NCIS Review: The Secret Life of Tony DiNozzo
After last week's unorthodox 200th episode event, NCIS returned to traditional form tonight with "Secrets," an installment better embodying the series' vintage blend of humor, relationships and crime-solving.
In the wake of an episode that asked "what if" on such a grand scale, it was hard not to play a similar game this week as well. After meeting the infamous Wendy, DiNozzo's ex-fiancee, can't you see the connection?
Clearly he still felt it. Having not spoken to her in nine and a half years since being dumped the day before their wedding, Tony found himself serving as Wendy's press liaison ... and making out with her in front of her son.
Not what he envisioned going into this case, and certainly not what I expected either. To the extent that chemistry can be present in a couple who split up a decade ago, these two certainly had it.
If Wendy hadn't left him the way she did, would Tony be at NCIS? More broadly, would he be happy-go-lucky and fully content with life, rather than putting up facades and chasing the wrong thing?
Everybody gets pensive and confused (people also get not hungry), and DiNozzo has clearly been more conflicted this season than in the past, but he may have set a new high water mark tonight.
The way he and Wendy left things, that inner turmoil may not fade away anytime soon.
Suffice it to say, the vaunted closure Ducky spoke of did not take place for Tony, at least not in the sense that he finally put his relationship with Wendy behind him and turned the corner for good.
The extent to which Gibbs was playing "cupid" to set his right-hand man up with her is unclear, but he could clearly tell (as Gibbs has a way of doing) that Tony hadn't really let Wendy go yet.
Where those two go from here after Wendy's surprise explanation for leaving Tony, and apparent overture - she wasn't ready for The One then, but she is now - remains to be seen as well.
Is she really trying to pursue a relationship with him after all this time?
It seemed that way, although she also became the umpteenth person to remark about his feelings for a certain someone. Can we list everyone who's picked up on this over the past several months?
Wendy made no secret of her renewed affection for Tony, in any case, and the parallels between Tony and Gibbs, as helpfully explained by Ducky in a terrific scene in the morgue, are distinct.
Will the younger continue to repeat the elder's destructive romantic pattern, or break the mold?
Wendy seems cool in a lot of ways, but as Tony himself said, that crashed and burned. Rekindling the flame may not be the key to happiness; extinguishing it for good might be the ideal course of action.
Whatever sparks may exist, he might want to stop and consider that Wendy ... A) Lied to Tony at least once; B) Dumped him nearly at the altar; C) Has a child with another man. Maybe not the best fit.
Regardless, Michael Weatherly, even more than usual, was terrific in his nuanced portrayal of a man battling repressed emotions and combating them with every humorous defense mechanism in the book.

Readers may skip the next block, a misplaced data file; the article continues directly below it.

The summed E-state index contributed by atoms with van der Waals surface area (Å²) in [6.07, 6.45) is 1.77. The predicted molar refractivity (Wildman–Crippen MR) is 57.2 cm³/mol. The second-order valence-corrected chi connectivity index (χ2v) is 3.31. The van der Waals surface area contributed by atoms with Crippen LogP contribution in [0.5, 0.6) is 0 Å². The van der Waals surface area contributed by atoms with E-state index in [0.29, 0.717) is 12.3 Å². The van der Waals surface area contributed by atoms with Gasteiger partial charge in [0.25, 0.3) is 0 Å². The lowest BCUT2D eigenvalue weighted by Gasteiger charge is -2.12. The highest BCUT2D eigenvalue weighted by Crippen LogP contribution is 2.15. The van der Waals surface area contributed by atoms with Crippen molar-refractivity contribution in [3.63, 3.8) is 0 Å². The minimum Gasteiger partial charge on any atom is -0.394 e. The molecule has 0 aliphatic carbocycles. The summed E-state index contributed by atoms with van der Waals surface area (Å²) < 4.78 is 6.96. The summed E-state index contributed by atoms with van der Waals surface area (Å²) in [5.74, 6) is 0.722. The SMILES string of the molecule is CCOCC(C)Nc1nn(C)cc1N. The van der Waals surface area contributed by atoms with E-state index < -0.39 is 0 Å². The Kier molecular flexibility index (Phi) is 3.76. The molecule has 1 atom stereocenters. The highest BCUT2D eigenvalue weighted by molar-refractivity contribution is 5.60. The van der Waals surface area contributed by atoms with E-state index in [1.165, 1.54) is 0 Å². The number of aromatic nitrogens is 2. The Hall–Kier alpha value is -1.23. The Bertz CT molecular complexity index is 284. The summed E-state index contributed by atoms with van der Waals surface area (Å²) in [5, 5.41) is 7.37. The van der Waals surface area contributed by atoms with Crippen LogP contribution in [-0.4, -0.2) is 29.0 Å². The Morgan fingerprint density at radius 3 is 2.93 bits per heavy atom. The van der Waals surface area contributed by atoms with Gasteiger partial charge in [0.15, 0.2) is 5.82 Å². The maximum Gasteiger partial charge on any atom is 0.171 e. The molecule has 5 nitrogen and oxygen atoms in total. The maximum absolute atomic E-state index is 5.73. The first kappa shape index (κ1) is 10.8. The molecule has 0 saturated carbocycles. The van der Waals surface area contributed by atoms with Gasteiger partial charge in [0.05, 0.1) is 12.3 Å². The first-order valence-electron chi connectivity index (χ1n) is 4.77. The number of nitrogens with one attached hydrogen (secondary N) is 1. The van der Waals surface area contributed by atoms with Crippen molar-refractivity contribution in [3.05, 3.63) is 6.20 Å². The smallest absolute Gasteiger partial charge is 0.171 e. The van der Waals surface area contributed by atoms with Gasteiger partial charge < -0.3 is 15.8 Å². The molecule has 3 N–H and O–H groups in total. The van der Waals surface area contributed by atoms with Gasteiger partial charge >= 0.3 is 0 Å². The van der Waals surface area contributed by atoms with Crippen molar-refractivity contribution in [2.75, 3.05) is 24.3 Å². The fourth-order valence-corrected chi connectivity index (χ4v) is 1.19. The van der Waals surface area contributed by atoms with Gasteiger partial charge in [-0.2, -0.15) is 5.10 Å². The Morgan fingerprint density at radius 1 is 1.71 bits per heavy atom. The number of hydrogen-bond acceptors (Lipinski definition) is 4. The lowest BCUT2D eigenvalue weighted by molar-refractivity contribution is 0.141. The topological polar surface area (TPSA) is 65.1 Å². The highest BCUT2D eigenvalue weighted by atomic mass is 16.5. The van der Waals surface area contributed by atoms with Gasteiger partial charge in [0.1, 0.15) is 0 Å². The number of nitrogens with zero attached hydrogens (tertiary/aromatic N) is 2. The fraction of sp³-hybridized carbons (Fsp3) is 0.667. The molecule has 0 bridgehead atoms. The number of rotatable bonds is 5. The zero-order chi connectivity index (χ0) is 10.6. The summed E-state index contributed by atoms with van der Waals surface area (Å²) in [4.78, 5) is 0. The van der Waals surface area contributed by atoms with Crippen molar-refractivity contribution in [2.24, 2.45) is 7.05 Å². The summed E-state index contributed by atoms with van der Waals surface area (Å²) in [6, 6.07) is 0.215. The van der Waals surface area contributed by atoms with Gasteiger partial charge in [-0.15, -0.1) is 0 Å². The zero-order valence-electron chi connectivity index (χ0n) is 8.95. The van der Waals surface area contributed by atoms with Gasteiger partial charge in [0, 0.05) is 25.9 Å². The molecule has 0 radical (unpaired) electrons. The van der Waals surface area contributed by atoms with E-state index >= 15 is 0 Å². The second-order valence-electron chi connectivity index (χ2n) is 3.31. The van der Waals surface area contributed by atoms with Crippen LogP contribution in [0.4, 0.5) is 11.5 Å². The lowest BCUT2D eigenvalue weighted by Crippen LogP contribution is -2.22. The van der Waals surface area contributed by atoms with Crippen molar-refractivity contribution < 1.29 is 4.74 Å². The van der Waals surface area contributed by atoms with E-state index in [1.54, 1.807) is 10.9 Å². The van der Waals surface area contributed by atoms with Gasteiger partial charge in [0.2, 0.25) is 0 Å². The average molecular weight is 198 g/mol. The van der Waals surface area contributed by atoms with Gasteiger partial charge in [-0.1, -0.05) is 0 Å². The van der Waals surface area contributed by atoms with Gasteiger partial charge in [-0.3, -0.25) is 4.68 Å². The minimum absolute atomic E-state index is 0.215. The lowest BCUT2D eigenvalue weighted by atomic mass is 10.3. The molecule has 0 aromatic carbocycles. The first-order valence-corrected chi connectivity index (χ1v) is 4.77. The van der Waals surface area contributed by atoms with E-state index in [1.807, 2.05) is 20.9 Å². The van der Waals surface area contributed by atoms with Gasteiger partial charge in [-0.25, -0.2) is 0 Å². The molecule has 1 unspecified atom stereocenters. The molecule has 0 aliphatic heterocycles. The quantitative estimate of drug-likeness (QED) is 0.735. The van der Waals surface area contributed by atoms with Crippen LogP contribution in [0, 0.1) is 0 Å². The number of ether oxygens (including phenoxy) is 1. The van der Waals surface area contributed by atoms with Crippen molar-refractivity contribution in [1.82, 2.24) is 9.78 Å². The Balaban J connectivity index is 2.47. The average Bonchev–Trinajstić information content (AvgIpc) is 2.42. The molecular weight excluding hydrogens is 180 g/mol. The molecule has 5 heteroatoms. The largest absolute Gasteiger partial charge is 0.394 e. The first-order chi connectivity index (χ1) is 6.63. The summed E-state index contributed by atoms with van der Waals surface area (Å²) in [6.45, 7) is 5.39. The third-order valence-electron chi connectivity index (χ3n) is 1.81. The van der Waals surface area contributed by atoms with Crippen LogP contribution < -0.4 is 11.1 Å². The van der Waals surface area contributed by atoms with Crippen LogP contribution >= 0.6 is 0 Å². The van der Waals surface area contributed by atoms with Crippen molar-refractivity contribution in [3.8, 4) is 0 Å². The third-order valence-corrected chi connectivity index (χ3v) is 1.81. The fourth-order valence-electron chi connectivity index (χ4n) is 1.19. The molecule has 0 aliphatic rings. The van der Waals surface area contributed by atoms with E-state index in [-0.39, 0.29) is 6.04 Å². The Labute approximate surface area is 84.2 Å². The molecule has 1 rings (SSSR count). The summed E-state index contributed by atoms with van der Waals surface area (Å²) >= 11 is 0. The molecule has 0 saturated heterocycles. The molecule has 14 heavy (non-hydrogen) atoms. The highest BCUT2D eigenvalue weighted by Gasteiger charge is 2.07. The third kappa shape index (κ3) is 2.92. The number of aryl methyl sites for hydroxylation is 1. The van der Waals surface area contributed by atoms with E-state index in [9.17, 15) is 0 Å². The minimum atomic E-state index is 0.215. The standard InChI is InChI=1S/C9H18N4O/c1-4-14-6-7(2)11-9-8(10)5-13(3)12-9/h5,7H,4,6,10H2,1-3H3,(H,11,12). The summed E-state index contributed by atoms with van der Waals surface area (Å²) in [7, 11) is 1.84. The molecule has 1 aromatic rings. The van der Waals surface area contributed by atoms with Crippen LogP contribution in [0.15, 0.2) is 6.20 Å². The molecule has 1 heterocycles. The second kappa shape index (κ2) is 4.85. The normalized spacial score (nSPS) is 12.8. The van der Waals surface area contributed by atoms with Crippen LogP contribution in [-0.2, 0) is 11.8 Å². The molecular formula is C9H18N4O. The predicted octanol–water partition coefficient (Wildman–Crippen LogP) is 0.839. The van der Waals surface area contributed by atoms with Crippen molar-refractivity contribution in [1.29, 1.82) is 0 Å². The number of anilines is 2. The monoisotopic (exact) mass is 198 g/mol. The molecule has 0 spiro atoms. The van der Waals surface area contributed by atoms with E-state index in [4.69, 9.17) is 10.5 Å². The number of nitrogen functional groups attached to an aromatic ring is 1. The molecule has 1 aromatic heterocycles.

Perrey Reeves, as Wendy, was also enjoyable, especially given that were predisposed to dislike her. McGee's right, she's a cutie - and a tough nut to crack, hard-nosed, witty and more than a little vulnerable.
Far from a one-note character, not unlike Tony.
I'm interested to see when and if she'll be back, and where Tony takes this, but her appearance made for a solid episode, along with a super-charged investigation that provided one laugh after another.
The idea of ordinary citizens embodying superhero personae for real world causes was both amusing and eye-opening, as these aren't people dressing up for fun: they're driven, organized community activists.
Even Gibbs had to give props for that final takedown.
Now an investigative reporter, Wendy nearly met her demise because of her profession. Fearful that she would link the heroes' crime-fighting ways to improving property values, the murderous real estate developer dad (Ray Wise, great in everything he does) of one of the costume-wearing Samaritans tried to kill her as well.
The superhero premise also led to an inordinate number of McGee nerd jokes and legitimate fangirl moments for Abby. Even though this was a DiNozzo-centric episode, the whole team was involved and terrific.
Yes, it was a cheesy case at times, but it offered plenty of laughs, so it worked.
Overall, it was a fun hour that struck the perfect NCIS balance of action, comedy and surprisingly complex character development. A refreshing return from the terrific, but unconventional 200th milestone last week.
A few additional thoughts and observations before turning it over to you:
- How funny is it that Vance has to seriously ask if Gibbs was married to a woman he "goes way back" with? Signs you have too many ex-wives: When your boss loses track of them.
- Who knew Palmer took such a profound interest in wedding caterers?
- "This isn't my costume. These are just my clothes." Amazing.
- Someone needs to make a TV Fanatic username ICU.
- Tony does look good in a suit, doesn't he?
What did you think of this week's NCIS? Did it live up to expectations, or leave something to be desired? What were the best and worst parts for you? Discuss in the comments below, and vote in our survey:
Who can you best envision romantically with Tony?
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